Beyond the COVID-19 Era: Psychological Resilience and E-safety in Education across Gulf States

CLICK HERE FOR ARABIC VERSION OF CALL FOR PAPERS

Deadline for Abstracts: November 30, 2021

At the height of the pandemic, some 1.2 billion children were out of the classroom – the most significant disruption to education in history. Moreover, the increased demand for online platforms and tools due to COVID-19 has led to increased investments in the education technology sector, with the online education market projected to reach USD 350 billion by 2025 [1]. Schools and teachers have also been struggling to adopt online-based solutions for instruction as they balance the need to keep students and staff safe with the need to maintain an effective learning environment [2]. Concerns about e-safety are also surfacing as policies identify how vulnerable children should be protected. Moreover, challenges related to learning loss (or unfinished learning) [3], social isolation, and the exacerbation of existing inequalities in relation to the digital divide have emerged with the rise of e-learning [4]. Almost two years into the pandemic, many wonder whether the adoption of online learning (through e-learning courses and distance learning programs) will continue to persist post-pandemic.

But there is a glimmer of hope; for the first time since COVID-19 began, schools across the Gulf are beginning to re-open and welcome students [5]. However, the return to in-person or hybrid learning, similarly to the transition to remote learning, brings with it new administrative, policy-oriented, and education-related challenges and opportunities. In light of this, the Gulf Education and Social Policy Review (GESPR) welcomes submissions that focus on building and maintaining communities’ resourcefulness and psychological resilience as students return to the classroom. Studies that focus on public policy and national or comparative education are also encouraged. Specific topics of interest include, but are not limited to, the following:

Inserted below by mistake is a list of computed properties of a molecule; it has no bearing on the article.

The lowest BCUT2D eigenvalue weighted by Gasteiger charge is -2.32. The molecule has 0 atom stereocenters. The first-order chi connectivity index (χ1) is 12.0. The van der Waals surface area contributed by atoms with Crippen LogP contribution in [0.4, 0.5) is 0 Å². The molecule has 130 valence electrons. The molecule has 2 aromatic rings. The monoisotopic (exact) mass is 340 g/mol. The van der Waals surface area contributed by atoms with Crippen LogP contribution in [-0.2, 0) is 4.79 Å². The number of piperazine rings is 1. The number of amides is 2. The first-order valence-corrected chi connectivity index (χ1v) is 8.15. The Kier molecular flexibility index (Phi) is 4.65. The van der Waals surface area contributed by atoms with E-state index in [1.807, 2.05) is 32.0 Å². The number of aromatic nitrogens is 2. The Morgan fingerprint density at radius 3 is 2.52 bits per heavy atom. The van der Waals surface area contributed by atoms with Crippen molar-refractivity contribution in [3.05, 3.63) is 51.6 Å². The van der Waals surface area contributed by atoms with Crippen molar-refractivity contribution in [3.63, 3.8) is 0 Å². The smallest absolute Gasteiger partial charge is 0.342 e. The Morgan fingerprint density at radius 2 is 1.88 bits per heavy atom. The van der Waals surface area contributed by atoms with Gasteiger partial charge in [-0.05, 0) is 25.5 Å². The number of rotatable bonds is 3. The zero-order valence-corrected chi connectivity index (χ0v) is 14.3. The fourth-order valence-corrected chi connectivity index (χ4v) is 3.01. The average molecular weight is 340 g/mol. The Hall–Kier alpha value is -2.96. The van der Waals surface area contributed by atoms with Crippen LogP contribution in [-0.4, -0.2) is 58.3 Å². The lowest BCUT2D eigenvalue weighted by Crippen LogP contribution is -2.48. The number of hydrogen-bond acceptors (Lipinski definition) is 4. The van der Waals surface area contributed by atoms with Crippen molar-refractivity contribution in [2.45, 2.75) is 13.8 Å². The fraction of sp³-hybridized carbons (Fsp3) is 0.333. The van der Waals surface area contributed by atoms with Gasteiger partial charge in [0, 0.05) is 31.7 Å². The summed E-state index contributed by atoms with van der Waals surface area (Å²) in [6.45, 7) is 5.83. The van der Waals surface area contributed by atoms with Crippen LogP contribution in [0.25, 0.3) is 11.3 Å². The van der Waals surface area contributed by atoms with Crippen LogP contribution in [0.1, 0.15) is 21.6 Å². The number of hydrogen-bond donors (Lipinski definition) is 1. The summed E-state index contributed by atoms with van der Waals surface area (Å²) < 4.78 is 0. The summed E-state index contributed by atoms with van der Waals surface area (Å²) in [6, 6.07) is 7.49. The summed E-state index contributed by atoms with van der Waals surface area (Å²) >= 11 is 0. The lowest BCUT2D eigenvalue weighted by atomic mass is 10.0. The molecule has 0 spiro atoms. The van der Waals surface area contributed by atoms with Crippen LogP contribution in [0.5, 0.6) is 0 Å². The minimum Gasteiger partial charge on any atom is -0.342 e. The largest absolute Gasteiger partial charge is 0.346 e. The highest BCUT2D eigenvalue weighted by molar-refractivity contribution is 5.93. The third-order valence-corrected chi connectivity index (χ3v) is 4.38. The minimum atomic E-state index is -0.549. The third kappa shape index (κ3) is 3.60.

• Teacher capacity, collaboration, professional development, and networking opportunities
  • Social-emotional learning, positive education, mental health and wellbeing, and soft skills in relation to student success
  • Student-centered education, peer-to-peer learning, and parental involvement in online education
  • Supporting at-risk learners and students with disabilities during times of crisis
  • Digital initiatives and social media and their usage in learning
  • Balancing e-safety and e-learning with curriculum objectives

Authors are invited to submit their abstracts (200 words or less), and five to six keywords by email to Natasha Mansur (natasha.m@alqasimifoundation.rak.ae) by November 30, 2021. You may also contact Dr. Tavis D. Jules (tjules@luc.edu) of Loyola University Chicago, the Guest Editor of this Special Issue, should you have any further questions. Full paper submissions in Arabic or English between 6000 to 8000 words in length are to be done directly to the journal no later than January 15, 2022, including an abstract, footnotes, references, and appendices. For articles published in Arabic, the abstract and keywords must be presented in both English and Arabic. Please get in touch with the Managing Editor, Natasha Mansur, should you require help with translating abstracts from Arabic to English. Please click here for additional information on the submission guidelines. 

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[1] Cathy Li and Farah Lalani, “The COVID-19 Pandemic has Changed Education Forever. This is How,” World Economic Forum, April 29, 2020, https://www.weforum.org/agenda/2020/04/coronavirus-education-global-covid19-online-digital-learning/.

[2]  Liz O Boltz et al., “Transitioning to Remote Learning: Lessons from Supporting K‐12 Teachers through a MOOC,” British Journal of Educational Technology 52, no. 4 (2021): 1377-93.

[3] Janice Aurini and Scott Davies, “COVID‐19 School Closures and Educational Achievement Gaps in Canada: Lessons from Ontario Summer Learning Research,” The Canadian Review of Sociology 58, no. 2 (2021): 165-85.

[4] John Lai and Nicole O Widmar, “Revisiting the Digital Divide in the COVID‐19 Era,” Applied Economic Perspectives and Policy 43, no. 1 (2021): 458-64.

[5] Nandini Sircar, “Covid-19: UAE Schools Fully Prepared for Back to Normalcy,” Khaleej Times, August 13, 2021, https://www.khaleejtimes.com/education/covid-19-uae-schools-fully-prepared-for-back-to-normalcy